Ashcroft v. American Civil Liberties Union, 542 U.S. 656; 124 S. Ct. 2783; 159 L. Ed. 2d 690 (2004)

Ashcroft v. American Civil Liberties Union, 542 U.S. 656; 124 S. Ct. 2783; 159 L. Ed. 2d 690 (2004)

Facts—The Child Online Protection Act (COPA) required commercial Internet postings of sexual material to limit access to minors by requiring use of a credit card, digital certificate, or other reasonable measures. The U.S. Third Circuit affirmed a preliminary injunction against the law. The U.S. Supreme Court decided that the “community standards” language in the statute did not per se make the law invalid, but, on remand, the Third Circuit still concluded that the law was not narrowly tailored to serve a compelling governmental in- terest, was overbroad, and did not use the least-restrictive means available.

Question—Is there sufficient evidence to sustain the preliminary injunction against enforcement of the Child Online Protection Act?


ReasonsJ. Kennedy (5–4). COPA is Congress’s second attempt to regulate pornography on the Internet, the Court having invalidated the Communications Decency Act of 1996. The Court will uphold injunctions that are not abuses of discretion. The lower court issued the preliminary injunction because it thought the government could apply less restrictive means. Filters constitute such a means: “They impose selective restrictions on speech at the receiving end, not universal restrictions at the source.” Filters might also be more effective since they apply to the 40 percent of pornography that is produced abroad. The Commission on Child Online Protection so concluded. “[T]he potential harms from reversing the injunction outweigh those of leaving it in place by mistake since the government has yet to launch any prosecutions under the law.” Moreover, “there are substantial factual disputes remaining in the case.” Finally, technology continues to change and has already changed significantly since the law was first adopted.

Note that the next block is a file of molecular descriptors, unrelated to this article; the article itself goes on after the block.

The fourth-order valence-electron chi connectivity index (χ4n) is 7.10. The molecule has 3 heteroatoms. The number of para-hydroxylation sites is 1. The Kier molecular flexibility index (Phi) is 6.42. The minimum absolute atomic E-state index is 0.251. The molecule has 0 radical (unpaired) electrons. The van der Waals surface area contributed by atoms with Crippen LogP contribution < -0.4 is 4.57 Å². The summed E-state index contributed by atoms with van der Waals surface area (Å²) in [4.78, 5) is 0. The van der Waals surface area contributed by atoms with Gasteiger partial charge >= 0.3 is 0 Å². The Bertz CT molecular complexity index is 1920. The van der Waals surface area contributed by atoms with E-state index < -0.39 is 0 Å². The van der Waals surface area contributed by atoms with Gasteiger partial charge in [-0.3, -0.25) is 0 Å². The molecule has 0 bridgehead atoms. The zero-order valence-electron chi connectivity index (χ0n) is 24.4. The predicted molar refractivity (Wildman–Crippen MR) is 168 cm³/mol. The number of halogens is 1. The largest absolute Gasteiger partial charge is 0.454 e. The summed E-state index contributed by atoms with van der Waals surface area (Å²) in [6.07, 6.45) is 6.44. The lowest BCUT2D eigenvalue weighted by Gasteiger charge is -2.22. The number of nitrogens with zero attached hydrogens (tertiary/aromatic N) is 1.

J. Stevens, concurring, believed that the law’s use of “contemporary community standards” was defective. He further questioned the value of criminal prosecutions in such cases.

J. Scalia, dissenting. Although agreeing with J. Breyer that the law is constitutional, he did not agree that a law dealing with commercial pornography needed to be subjected to strict scrutiny.

J. Breyer, dissenting. The law at issue only seeks to regulate material that is legally defined as pornography, and the law should be so interpreted. The law “does not censor the material it covers. Rather, it requires providers of the ‘harmful to minors’ material to restrict minors’ access to it by verifying age,” which is a relatively modest burden. The least restrictive means test is inappropriate in this case since filtering was the status quo, which Congress found to be unsatisfactory. “It is always true, by definition, that the status quo is less restrictive than a new regulatory law. It is always less restrictive to do nothing than to do something. But ‘doing nothing’ does not address the problem Congress sought to address—namely, that, despite the availability of filtering software, children were still being exposed to harmful material on the Inter- net.” Filtering is faulty, allowing some pornography to get through; filtering is costly; filtering depends on parental enforcement; and filtering is so imprecise that it blocks some valuable material. There is no guarantee that filtering will work, and decriminalizing the law “would make the statute less effective.” The Court has given lower courts inadequate guidelines as to how to proceed next. It would do better to construe the statute narrowly and seek to enforce it.

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